Followed an hour of hammock time with a robust discussion with Ellen Klages re: reading widely, WisCon, conflict, etc. and so on. If you're in the field, you're familiar with this kind of thing. I'm trying to draft my intro to the Chronicles and really, what I want to write is probably a 20,000 word essay, which will not fit.
In some ideal universe, I'd like to touch the way human social interaction has not caught up to the permanence and vast audience of the internet -- we still act as if we're in our own private little echo chamber, often performing wittily for our little coterie of like-minded friends. I'd like to talk about the out-of-scaleless of public response (see also prior posting of Monica Lewinsky article in Vanity Fair), and the way we forget that there are real people on the other side of the screen / page. I'd like to talk about the ways we argue, and how a wide variety of approaches are useful, and how anger, while perhaps initially off-putting, can also wedge open a door that had been previously shut, letting the light into a pustulent, festering sore. I'd like to talk about how that same anger can drive people away, and what the costs are that we're paying, right now, and examine whether there are better ways through these fights. Maybe there aren't, but let's talk about it.
It's time for the meta-discussion about how we fight, about whether we are fighting fair, whether we should care about fighting fair. I want to bring in Jay Smooth, and ask whether we can de-escalate our personal responses to being called out for racism, sexism, etc. Etc. and so on and it's a truly HUGE discussion and there's no way it's all going to fit into an introduction, not when I also need to address why there aren't any pieces in this year's Chronicles that directly address what happened at WisCon last summer. (Because people are raw and bleeding still -- there are some pieces that address it obliquely, but I think it'll be for next year's Chronicles editor to really take on those pieces; people should be ready to write them by then.)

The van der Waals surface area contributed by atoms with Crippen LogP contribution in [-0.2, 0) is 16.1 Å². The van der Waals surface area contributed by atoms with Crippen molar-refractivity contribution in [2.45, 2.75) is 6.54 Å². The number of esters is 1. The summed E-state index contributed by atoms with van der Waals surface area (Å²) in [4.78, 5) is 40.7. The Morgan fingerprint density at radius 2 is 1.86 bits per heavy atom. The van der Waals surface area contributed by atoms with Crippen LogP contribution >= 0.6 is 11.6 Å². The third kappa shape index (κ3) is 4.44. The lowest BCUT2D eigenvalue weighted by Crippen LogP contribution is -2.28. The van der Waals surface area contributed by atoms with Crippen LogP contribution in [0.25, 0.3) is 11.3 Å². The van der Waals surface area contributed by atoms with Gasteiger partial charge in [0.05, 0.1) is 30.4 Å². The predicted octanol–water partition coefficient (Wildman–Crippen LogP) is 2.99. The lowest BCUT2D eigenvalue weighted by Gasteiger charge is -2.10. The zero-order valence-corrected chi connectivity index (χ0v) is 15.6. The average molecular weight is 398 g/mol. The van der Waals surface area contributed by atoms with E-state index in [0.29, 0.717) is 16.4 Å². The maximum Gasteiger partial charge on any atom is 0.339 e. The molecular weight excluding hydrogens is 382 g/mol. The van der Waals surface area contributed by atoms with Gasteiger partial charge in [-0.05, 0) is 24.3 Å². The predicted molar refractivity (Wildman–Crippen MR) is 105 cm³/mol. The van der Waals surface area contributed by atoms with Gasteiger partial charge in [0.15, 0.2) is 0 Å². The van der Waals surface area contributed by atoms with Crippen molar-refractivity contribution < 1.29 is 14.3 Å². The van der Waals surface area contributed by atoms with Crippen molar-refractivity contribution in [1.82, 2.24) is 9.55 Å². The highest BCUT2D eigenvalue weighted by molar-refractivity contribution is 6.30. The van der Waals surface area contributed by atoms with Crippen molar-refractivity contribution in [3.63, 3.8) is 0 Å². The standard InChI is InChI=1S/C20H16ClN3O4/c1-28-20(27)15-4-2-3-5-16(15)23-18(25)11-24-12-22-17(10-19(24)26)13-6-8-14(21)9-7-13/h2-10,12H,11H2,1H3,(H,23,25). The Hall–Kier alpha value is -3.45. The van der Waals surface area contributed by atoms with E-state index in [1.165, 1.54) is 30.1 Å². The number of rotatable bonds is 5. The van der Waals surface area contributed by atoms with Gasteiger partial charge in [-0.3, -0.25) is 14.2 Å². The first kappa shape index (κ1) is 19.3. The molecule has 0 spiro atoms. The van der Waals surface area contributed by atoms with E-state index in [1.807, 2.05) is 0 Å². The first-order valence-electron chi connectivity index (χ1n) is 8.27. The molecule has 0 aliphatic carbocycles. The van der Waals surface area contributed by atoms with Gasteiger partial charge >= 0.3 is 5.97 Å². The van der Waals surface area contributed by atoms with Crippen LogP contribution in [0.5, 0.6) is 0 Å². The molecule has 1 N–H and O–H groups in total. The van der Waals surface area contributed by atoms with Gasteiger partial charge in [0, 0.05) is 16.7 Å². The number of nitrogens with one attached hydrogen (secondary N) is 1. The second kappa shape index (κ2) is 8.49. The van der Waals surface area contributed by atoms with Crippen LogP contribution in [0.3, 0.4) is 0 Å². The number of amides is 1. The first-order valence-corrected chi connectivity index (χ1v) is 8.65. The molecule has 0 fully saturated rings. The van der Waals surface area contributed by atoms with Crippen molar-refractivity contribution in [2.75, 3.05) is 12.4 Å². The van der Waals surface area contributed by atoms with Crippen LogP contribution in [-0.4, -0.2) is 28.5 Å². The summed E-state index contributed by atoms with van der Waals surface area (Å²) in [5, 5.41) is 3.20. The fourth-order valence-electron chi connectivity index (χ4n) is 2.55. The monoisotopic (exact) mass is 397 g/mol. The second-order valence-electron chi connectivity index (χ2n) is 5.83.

Anyway. This is the sort of thing I think about while lying in a hammock; even Max's lovely story can only temporarily quiet the conversation in the back of my head. Maybe swimming will help -- I have about two hours before I need to leave -- time to get in one more set of laps before I go. Tomorrow will be a quiet day at home, and then the cancer round starts up again on Tuesday, with biopsies, then echocardiogram, then chemo class, then port insertion. Just a bit more sunshine and water first, please. And maybe a final margarita for the road.